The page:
23 February 2014
I've been talking about 'mansplaining' a lot this week; first, to some female friends who hadn't previously heard the term but immediately understood the concept, and then a few days later, to explain to other friends why I particularly disliked certain people at an event I was at; they had spent the afternoon 'mansplaining' at me.
For those who might not have come across the term, it's a mix between 'man' and 'explaining', used to describe the “act of a man speaking to a woman with the assumption that she knows less than he does about the topic being discussed”, purely because she is a woman. I have every faith that women reading this will know exactly what that means, and most likely men reading this will have either been in the presence of mansplaining, or (hopefully not) have mansplained themselves.
My friends who hadn't heard of it before found it a funny term, and sadly we all had stories of being mansplained to. We laughed a lot while trading stories; many of them were hilarious, if only in the tragi-comic sense. For me, being able to put a label on a thing, in this case a social act, often makes it a lot easier to discuss, because you realise that other people share that experience. It's for this reason that I was particularly happy to come across the term 'flirty racism' – finally, a label for one of my most hated things, and with that, the knowledge that other people had experienced it too.
I had thought that being conscious of the label “mansplaining” would also make it a lot easier to recognise when it was actually occurring. It turns out that I was wrong – yesterday, while I was at an event, I had the misfortune of being mansplained to for hours and hours, and it took me about half of those hours to even realise what was happening.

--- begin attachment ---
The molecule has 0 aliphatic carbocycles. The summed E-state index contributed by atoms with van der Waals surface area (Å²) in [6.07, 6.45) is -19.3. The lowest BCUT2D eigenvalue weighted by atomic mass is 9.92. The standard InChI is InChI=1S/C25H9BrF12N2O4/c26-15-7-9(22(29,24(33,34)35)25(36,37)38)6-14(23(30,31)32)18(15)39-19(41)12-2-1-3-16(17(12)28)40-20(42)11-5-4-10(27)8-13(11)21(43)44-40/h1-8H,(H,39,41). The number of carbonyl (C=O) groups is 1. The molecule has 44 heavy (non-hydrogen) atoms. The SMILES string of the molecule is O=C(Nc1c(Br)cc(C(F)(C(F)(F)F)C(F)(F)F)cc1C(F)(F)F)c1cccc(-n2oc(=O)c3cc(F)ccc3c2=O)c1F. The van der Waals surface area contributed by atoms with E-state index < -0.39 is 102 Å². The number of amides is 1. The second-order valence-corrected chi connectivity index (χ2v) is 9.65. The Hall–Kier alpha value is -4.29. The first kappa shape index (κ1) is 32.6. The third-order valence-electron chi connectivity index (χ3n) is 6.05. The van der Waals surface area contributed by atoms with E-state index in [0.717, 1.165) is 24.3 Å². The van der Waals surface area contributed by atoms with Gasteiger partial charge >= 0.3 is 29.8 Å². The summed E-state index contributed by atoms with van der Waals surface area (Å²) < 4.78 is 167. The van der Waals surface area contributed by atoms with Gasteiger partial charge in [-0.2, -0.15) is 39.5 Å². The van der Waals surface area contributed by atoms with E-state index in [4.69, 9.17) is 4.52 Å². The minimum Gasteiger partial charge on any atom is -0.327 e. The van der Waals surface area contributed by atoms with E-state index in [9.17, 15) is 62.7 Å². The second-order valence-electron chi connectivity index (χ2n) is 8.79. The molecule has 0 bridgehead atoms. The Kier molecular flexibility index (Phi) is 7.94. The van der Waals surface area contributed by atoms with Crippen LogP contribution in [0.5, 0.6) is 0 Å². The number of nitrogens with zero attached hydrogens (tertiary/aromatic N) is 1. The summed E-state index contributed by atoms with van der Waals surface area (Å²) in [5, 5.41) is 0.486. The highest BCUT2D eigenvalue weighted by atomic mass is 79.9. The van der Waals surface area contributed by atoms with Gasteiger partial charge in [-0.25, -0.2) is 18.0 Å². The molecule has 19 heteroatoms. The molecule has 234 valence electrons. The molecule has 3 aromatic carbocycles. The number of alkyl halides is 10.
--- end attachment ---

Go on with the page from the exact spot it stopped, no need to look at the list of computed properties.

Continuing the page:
And when I did, I just didn't know what to do. I re-explained gently (probably too gently) that there was no need for the condescending explanations being fired at me, and yet they kept coming. Ideas I came up with were shot down, suggestions for how to get round all the blockers that they brought up were flat out refused, and it made the whole conversation incredibly difficult. Being in a group situation also made it more difficult to be direct, and (this is my own fault entirely) I was too taken aback by the whole thing to call it out in front of the group, for fear of making things even more awkward than they already were.
Long story short; I left the conversation and the group, and ranted to friends at the same event about how annoying the situation had been. But while doing that, I didn't know what I was hoping to achieve either; they didn't find the men in question as terrible as I did as obviously they had never personally had that experience, but they were sympathetic to my rants. I didn't confront the men in question myself because I didn't want to create a scene, and I ended up incredibly frustrated at how I'd been talked down to – or rather, how I'd let myself be talked to like that for much longer than necessary.
And today, I'm left wondering – what would have been the best response in that kind of situation? Taking them aside privately and asking them to reconsider their attitude? Calling it out in front of the group, to save having to repeat the exercise separately? Announcing some basic 'social courtesy' guidelines in front of the group, repeated regularly depending on whether they had internalised what I was saying? (And yes, a small part of me was thinking – should I just punch them in the face, and be done with it? See number 5 in this list)
It was clear that they respected much more anything being said by men, but I definitely didn't want to resort to asking male friends to have a word with them on my behalf. I also wasn't entirely sure what was happening until someone else highlighted it to me – I genuinely thought I was just communicating unusually badly, and this reaction annoys me greatly.
I've actually no idea what the answer is to this question – how does one actually deal with mansplaining, in the most socially acceptable, least awkward, and “best” way?
Answers on a postcard. Or to @zararah.
PS. for male readers who might be worrying if they're mansplaining, here are some tips to make sure you don't become that guy.